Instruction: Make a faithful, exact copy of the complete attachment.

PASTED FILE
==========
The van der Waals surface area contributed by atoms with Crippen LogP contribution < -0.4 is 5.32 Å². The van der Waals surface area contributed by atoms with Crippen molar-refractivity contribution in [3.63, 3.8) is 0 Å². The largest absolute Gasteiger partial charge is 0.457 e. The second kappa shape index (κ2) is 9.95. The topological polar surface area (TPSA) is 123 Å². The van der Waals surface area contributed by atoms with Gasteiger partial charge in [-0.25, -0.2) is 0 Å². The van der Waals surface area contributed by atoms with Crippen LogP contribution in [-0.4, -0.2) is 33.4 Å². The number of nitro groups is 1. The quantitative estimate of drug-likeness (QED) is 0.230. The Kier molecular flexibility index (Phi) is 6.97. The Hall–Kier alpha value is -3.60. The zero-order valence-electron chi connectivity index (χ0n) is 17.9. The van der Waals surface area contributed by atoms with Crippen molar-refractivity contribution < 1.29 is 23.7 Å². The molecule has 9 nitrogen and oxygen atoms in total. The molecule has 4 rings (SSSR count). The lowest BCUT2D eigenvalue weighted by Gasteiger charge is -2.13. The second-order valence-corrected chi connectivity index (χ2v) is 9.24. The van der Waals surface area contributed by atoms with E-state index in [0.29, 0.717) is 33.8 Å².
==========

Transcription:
The van der Waals surface area contributed by atoms with Crippen LogP contribution < -0.4 is 5.32 Å². The van der Waals surface area contributed by atoms with Crippen molar-refractivity contribution in [3.63, 3.8) is 0 Å². The largest absolute Gasteiger partial charge is 0.457 e. The second kappa shape index (κ2) is 9.95. The topological polar surface area (TPSA) is 123 Å². The van der Waals surface area contributed by atoms with Gasteiger partial charge in [-0.25, -0.2) is 0 Å². The van der Waals surface area contributed by atoms with Crippen LogP contribution in [-0.4, -0.2) is 33.4 Å². The number of nitro groups is 1. The quantitative estimate of drug-likeness (QED) is 0.230. The Kier molecular flexibility index (Phi) is 6.97. The Hall–Kier alpha value is -3.60. The zero-order valence-electron chi connectivity index (χ0n) is 17.9. The van der Waals surface area contributed by atoms with Crippen molar-refractivity contribution < 1.29 is 23.7 Å². The molecule has 9 nitrogen and oxygen atoms in total. The molecule has 4 rings (SSSR count). The lowest BCUT2D eigenvalue weighted by Gasteiger charge is -2.13. The second-order valence-corrected chi connectivity index (χ2v) is 9.24. The van der Waals surface area contributed by atoms with E-state index in [0.29, 0.717) is 33.8 Å².